For all of us, ‘life admin’ can now be 24-7. We can do our grocery shop at midnight and sort out our banking at 6am on Sunday. Many of our students have not lived in a world where ‘services’ they need in life are not always ‘on’. Higher education is not a 9-5 business. Learners can be engaged in work towards their qualification at all hours of the day. Indeed, many of our students may be on placement, such as in the NHS, meaning their opportunities to use support services will often not correspond with traditional office hours.
All of us, and perhaps especially younger people, are more mental health aware today than ever. There is also a vocal student voice focus on mental health in the needs our students express to us.
Poor mental health has impacts both on our own lives, and the lives of those around us. For our students it can affect academic performance, and the capacity or desire to remain in HE. We know that mental health conditions are mostly likely to emerge before the age of 24.
Developed as a partnership between the University of Derby, King’s College London, Aston University, Student Minds and Advance HE, and funded by the Office for Students via a Challenge Competition, the Education for Mental Health Toolkit has been created to provide evidence informed guidance on the ways in which curriculum can support both wellbeing and learning.
Besides age there are range of other factors which place students at additional risk of experiencing poorer mental health, such as pressures from life changes like moving where you live, money, and academic pressures. There is a strong argument that the isolation and disruption caused by the Covid-19 pandemic has accelerated and exacerbated a trend which many of us have observed in recent years: students are presenting to their universities with mental health issues in greater numbers; they present with greater complexity; and increasingly often in states of advanced crisis and risk.
The question how to balance these competing pressures and issues. How do we ensure we continue to adapt to meet the changing needs our students? Where do the boundaries lie?
Expectation change and the opportunities created by technology mean it is timely to ask about the limits of what we provide during traditional office hours; and what should be available beyond this time.
Change must be balanced against appropriate boundaries for services; and maintaining focus on enabling and supporting academic achievement, not covering deficits in out of hours statutory health care or other external provision.
There are innovative ways we can respond. At Cardiff University we have taken a series of actions which have made information and support more accessible to our students. Like many in the sector, we have worked with NHS and private sector partners to provision online safe spaces to talk and new resources. We have invested in a student services change programme which has delivered a 24/7 enquiry portal online and a 24/7 chatbot to support this, and in-person opening hours which align with our teaching hours. Front line enquiries can be raised in person and on the phone before and after all teaching has ended during term time, including booking appointments with student support professional staff.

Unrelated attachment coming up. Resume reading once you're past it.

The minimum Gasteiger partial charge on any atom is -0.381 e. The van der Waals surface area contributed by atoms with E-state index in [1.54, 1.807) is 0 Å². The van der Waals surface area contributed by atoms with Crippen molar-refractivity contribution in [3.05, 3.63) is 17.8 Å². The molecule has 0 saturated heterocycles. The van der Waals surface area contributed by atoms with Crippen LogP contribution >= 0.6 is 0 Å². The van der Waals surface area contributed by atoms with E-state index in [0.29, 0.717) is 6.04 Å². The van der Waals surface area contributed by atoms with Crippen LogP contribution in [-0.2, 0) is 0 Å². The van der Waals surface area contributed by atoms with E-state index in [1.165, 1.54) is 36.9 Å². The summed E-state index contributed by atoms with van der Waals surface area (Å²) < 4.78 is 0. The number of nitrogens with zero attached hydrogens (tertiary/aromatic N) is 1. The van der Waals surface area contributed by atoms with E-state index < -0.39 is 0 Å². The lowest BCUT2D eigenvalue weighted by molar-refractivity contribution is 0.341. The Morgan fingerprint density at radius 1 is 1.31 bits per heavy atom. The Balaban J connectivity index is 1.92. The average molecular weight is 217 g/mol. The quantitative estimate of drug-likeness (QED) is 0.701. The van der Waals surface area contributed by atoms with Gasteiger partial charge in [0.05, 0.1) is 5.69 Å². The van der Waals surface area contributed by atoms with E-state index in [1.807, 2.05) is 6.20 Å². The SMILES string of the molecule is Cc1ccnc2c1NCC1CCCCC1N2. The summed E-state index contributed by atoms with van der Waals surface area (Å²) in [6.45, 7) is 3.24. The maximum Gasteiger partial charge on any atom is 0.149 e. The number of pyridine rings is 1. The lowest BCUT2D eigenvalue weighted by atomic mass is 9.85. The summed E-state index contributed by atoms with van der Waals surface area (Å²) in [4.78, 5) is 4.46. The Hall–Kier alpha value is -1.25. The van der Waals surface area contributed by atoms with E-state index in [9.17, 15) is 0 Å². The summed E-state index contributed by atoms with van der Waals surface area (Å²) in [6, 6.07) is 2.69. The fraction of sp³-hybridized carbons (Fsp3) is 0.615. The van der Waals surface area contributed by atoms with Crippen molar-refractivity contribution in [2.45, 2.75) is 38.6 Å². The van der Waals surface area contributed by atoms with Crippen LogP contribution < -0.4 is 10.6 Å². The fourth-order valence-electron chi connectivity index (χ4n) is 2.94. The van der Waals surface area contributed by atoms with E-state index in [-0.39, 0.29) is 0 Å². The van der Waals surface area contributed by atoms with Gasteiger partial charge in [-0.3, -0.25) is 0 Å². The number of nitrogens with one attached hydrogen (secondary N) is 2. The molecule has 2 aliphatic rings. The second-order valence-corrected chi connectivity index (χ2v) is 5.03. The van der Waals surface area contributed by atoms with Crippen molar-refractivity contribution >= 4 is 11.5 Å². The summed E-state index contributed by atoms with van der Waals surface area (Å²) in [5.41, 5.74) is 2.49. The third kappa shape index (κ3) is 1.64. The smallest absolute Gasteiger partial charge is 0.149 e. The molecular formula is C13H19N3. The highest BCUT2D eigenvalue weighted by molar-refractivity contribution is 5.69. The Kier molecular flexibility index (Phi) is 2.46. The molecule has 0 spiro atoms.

However, for all of us there is work to do to better explain what we do and why. We need to work together to enhance how the sector explains what we are offering, and why it is offered. For me, there are three reasons why we need to keep to clear boundaries; we should focus out of hours availability on practical information and the ability to forward plan, such as booking appointments.
Firstly, it is not in our student’s interest that we go further and adopt the role of an emergency health provider. An out of hours situation that requires a blue light response, should rightly be dealt with via the emergency services. There is a role for HE providers to join up their post-incident response to the individual affected. This might be through working in partnership, or even data sharing, with the NHS after an incident. But the out of hours response should rightly lie with the emergency services.
Secondly, student support services are not equipped to support clinical health needs out of hours. Education providers do not supply complex treatments for physical illness. Equally, we are not equipped to respond to complex mental ill health, and especially when situations emerge that require an urgent response out of hours.
Finally, student support professional staff across the sector are not purposed, resourced or trained to offer all student services 24/7. Even if the resource question was addressed, in the growing number of cases where risk is greatest we are reliant on the NHS and other partners to work with us to support the student concerned and these services are not available to us out of traditional business hours.
Our universities have risen to the challenge of offering diverse and innovative support to help students achieve during a pandemic. We should be rightly proud of the success in making support more accessible and inclusive that ever. Funding from government across the UK nations has helped the sector to respond to changes in demand and expectation and encouraged innovation. Making student services accessible to a point that is detrimental to quality and staff wellbeing, and deviates from the purpose of our work is not in anyone’s interests.
Ben Lewis is Director of Student Life at Cardiff University, Chair of AMOSSHE Wales, and Europe Director of the International Association of Student Affairs and Services.
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